Cost calculation and factors considered

Tribunals will frequently take into account the claim amount, the complexity of the matter and the duration and stages of the proceedings (submissions, hearings, evidence procedure) when determining costs.

Enforcement of an award

Domestic awards

32. To what extent is an arbitration award made in your jurisdiction enforceable in the local courts?

Arbitral awards rendered by tribunals seated in Switzerland are enforced in the same way as judgments of Swiss state courts, meaning that they are automatically enforced and no additional exequatur (recognition procedure) is necessary.

Foreign awards

33. Is your jurisdiction party to international treaties relating to recognition and enforcement of foreign arbitration awards, such as the Convention on the Recognition and Enforcement of Foreign Arbitral Awards 1958 (New York Convention)?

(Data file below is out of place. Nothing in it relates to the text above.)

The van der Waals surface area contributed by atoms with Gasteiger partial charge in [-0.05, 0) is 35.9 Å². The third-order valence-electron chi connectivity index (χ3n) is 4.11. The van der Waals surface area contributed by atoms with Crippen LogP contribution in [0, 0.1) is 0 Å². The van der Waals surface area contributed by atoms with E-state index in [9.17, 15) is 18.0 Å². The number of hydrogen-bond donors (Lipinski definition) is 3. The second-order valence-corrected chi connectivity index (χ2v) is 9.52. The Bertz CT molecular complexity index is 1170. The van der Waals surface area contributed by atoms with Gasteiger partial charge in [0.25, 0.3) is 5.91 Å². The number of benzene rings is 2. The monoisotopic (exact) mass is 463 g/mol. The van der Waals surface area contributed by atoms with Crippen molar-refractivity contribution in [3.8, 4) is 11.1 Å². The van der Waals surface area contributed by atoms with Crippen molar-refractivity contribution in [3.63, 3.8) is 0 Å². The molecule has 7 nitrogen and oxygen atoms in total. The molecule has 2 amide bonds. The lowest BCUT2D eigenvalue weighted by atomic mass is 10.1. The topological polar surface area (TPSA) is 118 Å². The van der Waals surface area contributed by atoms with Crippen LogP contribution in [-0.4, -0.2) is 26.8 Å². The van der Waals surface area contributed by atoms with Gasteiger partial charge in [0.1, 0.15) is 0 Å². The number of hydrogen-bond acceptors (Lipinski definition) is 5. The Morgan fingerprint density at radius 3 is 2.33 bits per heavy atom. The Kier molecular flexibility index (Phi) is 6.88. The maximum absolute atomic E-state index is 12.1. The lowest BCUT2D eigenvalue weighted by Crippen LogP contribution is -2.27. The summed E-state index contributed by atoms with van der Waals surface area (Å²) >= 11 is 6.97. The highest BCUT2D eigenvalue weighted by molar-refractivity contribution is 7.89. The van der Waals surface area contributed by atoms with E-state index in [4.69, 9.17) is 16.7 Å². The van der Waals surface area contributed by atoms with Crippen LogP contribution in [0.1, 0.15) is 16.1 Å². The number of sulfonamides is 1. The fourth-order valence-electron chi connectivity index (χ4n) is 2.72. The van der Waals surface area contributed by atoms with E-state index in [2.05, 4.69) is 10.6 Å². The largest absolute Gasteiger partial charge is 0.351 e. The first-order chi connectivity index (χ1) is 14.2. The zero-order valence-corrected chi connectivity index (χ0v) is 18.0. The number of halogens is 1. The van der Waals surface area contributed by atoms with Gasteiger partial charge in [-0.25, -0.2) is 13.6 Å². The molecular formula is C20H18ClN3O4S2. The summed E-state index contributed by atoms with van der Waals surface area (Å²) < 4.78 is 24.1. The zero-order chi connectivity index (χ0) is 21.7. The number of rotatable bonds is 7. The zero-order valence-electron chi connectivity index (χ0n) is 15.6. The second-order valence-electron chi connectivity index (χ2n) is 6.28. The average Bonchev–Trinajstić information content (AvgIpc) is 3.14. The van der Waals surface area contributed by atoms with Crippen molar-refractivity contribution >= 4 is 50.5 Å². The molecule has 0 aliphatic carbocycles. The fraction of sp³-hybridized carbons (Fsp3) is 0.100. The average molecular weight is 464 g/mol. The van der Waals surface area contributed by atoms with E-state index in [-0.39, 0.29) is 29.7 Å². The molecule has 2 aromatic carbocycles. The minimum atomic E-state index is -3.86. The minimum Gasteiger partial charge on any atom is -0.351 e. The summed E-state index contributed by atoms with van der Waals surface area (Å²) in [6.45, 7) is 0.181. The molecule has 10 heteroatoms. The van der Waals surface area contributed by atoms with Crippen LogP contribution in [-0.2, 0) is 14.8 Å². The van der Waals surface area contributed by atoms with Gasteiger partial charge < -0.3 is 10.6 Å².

Foreign arbitral awards rendered by arbitral tribunals not seated in Switzerland will be recognised pursuant to the rules of the New York Convention (Article 194, PILA) or by another applicable treaty if that treaty is more favourable than the New York Convention (favor recognitionis). One such treaty is the 1965 Convention on the Settlement of Investment Disputes between States and Nationals of Other States (ICSID).

34. To what extent is a foreign arbitration award enforceable?

In principle, all foreign arbitration awards are enforceable in Switzerland as long as their content is not contrary to public policy and the other safeguarding provisions of the New York Convention (Article V, New York Convention) have been adhered to.